SchoolArts Magazine

February 2015

SchoolArts is a national art education magazine committed to promoting excellence, advocacy, and professional support for educators in the visual arts since 1901.

Issue link:

Contents of this Issue


Page 44 of 50

JOURNEYS OF SOUL ART & Hit the road with SchoolArts this summer for one (or both!) of these amazing travel opportunities. Folk Art and Culture of Oaxaca Oaxaca, Mexico, June 26–July 2, 2015 A Celebration of Pueblo Art & Culture Santa Fe, New Mexico, July 12–19, 2015 Using the Artistic Behav- iors as the focus of writing asks students to practice metacognition. As they think about their thought process, they reflect on what has been learned. Much of our current focus has been on directing students to think about how they cur- rently incorporate each of the Artistic Behaviors. Our next step will be asking stu- dents to identify a behavior that they would like to improve upon, and to analyze that aspect of their art-making. By creating the snapshot blog posts and placing importance on thinking like an artist, we have empha- sized that important learning takes place all along the creative process. Through it all, we have discovered that we aren't just teaching art, we are creating artists. Melissa Purtee and Ian Sands are both visual arts instruc- tors at Apex High School in Apex, North Carolina. mpurtee @, N A T I O N A L S T A N D A R D Presenting: Interpreting and sharing artistic work. W E B L I N K Continued from page 12. about their learning in a broader sense—more than just asking themselves if their drawings are "good." The goal was to get students to the point where they could ask themselves what their strengths and weaknesses are as artists. We considered what an ideal framework would capture. The Studio Habits of Mind came close to what we were looking for, but we needed something that was more specific to high school, so we developed the fol- lowing list, which we called Artistic Behaviors: Artists . . . • create original art. • develop art-making skills. • communicate through their work. • take risks. • collaborate. • solve problems. • reflect. • have a global awareness of art- making. We presented these behaviors to students and asked them to refer to three of the eight when creating their snapshots. What happened next blew us away. The Results The snapshot blog posts were incredibly insightful and per- sonal—like a window into students' worlds. One student, Hannah, wrote: I asked a few others in my class for their opinion, and the most valuable advice that I got was to do what I was most inspired by. I had been too focused on what I thought looked good and not on what I, as the artist, felt moved by. Notice that Hannah didn't label herself a student, but identified herself as an artist. M A N A G I N G T H E A R T R O O M Teaching Students to Think Like Artists complete a post even if they were only at the beginning of their projects. This would allow us to conveniently grade the art-making process. Thinking Like Artists As our department began talking about this new way to grade, we came to the conclusion that we needed to create a reflective assessment tool that would allow students to think W hen we hold class critiques, exhibit art, and even grade projects, the focus is usually placed on the product. However, before a product is presented, the stu- dent-artist goes through several steps in the art-making process. These steps are where learning truly takes place. This raises an important question: Why is there so much emphasis on the final product? What if we didn't assess the project, but rather the process? Our department at Apex High School recently decided to answer this question. We wanted students to complete self-assessments that covered a full range of artistic behavior instead of just focusing a com- pleted product. In essence, we wanted to teach our students to think like artists. Snapshot Blogging Asking students to speak and write about their work can be taxing. This is made even more challenging when the goal is for students to write about their entire art-making experience. We needed a tool to help stu- dents achieve this goal, so the idea of the "snapshot blog post" was con- ceived. We started by asking students to periodically complete blog posts about the process of their work. We called these posts "snapshots" because each is a glimpse of where each student cur- rently is in the creative process. Post- ing snapshots would occur frequently enough that students would need to Melissa Purtee and Ian Sands What if we didn't assess the project, but rather the process? 12 SchoolArts Continued on page 43. school arts Inspiring Creativity since 1901 October 2014 $4.95 Envision school arts SchoolArts magazine inspires… Self-Expression Student work from "The Accidental Self-Portrait," August/September 2014 SchoolArts magazine is written b rt educators for art educators. That's wh housands of readers rel on SchoolArts for artroom-tested lessons. Be inspired; subscribe today and get nine issues for only $24.95 . Go to , or call (800)533-2847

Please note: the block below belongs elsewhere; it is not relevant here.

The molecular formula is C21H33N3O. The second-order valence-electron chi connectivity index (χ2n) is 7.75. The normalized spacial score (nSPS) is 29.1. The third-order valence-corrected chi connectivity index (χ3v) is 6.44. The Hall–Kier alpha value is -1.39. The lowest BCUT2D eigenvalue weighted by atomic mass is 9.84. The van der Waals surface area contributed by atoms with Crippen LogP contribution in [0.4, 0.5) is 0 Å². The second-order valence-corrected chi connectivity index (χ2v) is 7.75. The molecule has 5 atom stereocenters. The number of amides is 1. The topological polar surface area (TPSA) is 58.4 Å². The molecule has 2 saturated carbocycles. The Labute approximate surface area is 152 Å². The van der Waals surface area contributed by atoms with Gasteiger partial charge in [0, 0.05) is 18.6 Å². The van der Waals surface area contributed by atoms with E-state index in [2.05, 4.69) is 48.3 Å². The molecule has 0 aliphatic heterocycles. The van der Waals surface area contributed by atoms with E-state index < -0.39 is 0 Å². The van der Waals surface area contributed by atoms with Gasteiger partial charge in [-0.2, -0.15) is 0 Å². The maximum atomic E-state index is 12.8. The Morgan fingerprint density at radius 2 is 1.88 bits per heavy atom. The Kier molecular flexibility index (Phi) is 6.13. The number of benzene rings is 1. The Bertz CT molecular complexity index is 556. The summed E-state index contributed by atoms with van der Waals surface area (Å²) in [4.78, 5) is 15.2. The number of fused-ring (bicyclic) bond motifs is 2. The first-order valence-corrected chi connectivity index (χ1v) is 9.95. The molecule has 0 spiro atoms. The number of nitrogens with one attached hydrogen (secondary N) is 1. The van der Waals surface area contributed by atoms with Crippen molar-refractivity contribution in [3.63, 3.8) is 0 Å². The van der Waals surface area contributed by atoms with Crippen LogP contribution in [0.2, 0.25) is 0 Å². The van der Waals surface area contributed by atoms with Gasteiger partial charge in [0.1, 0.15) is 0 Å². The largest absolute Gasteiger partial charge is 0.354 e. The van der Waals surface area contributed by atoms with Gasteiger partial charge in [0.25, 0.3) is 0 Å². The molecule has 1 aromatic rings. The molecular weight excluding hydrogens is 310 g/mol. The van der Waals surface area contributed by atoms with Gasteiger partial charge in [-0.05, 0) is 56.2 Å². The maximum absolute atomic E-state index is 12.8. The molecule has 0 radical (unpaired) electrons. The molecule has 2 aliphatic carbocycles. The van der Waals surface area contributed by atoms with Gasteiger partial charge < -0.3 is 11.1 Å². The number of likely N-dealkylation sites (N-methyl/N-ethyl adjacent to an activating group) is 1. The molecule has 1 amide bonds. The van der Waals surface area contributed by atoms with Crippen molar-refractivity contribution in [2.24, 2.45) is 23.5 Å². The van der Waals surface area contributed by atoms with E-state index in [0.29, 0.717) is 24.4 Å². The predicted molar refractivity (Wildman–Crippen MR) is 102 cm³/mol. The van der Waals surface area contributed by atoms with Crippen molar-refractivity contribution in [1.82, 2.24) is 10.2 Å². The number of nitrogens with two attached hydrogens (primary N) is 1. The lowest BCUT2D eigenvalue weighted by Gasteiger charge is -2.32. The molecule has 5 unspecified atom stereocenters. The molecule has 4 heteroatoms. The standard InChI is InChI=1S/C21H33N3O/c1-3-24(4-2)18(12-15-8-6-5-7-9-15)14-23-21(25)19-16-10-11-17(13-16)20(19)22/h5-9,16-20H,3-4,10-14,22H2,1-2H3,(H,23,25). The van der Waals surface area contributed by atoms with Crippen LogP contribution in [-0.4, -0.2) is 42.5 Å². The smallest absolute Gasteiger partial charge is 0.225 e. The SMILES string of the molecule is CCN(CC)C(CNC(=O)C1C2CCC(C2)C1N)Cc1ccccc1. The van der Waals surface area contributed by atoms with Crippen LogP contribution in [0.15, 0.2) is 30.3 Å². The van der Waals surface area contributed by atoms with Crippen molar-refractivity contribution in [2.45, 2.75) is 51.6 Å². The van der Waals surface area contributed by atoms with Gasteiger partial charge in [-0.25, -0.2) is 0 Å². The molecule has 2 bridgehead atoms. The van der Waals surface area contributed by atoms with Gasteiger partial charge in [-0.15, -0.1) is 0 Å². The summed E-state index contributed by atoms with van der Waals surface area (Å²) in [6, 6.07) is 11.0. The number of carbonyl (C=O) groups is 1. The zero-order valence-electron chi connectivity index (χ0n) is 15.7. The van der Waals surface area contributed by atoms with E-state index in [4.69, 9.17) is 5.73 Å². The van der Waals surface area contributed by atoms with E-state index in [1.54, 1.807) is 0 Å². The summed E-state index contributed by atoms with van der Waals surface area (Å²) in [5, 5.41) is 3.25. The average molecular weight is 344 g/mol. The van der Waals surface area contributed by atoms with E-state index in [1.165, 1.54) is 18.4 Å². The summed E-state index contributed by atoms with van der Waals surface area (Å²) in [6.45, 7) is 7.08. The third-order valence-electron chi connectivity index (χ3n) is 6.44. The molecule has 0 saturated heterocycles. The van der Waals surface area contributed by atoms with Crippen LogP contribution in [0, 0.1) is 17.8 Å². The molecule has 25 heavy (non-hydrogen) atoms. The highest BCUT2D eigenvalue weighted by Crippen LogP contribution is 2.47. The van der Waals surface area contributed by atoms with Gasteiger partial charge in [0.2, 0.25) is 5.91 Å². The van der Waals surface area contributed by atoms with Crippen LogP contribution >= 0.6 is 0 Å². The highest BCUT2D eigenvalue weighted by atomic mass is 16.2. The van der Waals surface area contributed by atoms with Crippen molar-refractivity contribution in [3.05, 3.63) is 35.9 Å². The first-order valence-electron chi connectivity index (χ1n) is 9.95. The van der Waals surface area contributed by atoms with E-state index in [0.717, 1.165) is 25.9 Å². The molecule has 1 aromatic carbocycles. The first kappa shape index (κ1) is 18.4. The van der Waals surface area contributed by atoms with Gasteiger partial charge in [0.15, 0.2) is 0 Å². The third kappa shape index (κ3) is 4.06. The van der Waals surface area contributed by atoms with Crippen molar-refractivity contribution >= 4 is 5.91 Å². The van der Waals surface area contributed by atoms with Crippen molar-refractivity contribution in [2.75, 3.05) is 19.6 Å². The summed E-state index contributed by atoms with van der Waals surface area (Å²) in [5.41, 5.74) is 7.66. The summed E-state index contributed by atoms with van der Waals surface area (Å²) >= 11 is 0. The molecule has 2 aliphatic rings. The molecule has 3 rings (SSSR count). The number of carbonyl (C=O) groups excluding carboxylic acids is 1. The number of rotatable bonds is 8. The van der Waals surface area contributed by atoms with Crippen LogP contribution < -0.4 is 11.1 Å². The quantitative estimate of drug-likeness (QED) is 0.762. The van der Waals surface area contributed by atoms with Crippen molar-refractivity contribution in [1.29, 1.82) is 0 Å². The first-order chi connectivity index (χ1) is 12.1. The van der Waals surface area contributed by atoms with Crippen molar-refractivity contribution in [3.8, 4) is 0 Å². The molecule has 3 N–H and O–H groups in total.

Articles in this issue

Links on this page

Archives of this issue

view archives of SchoolArts Magazine - February 2015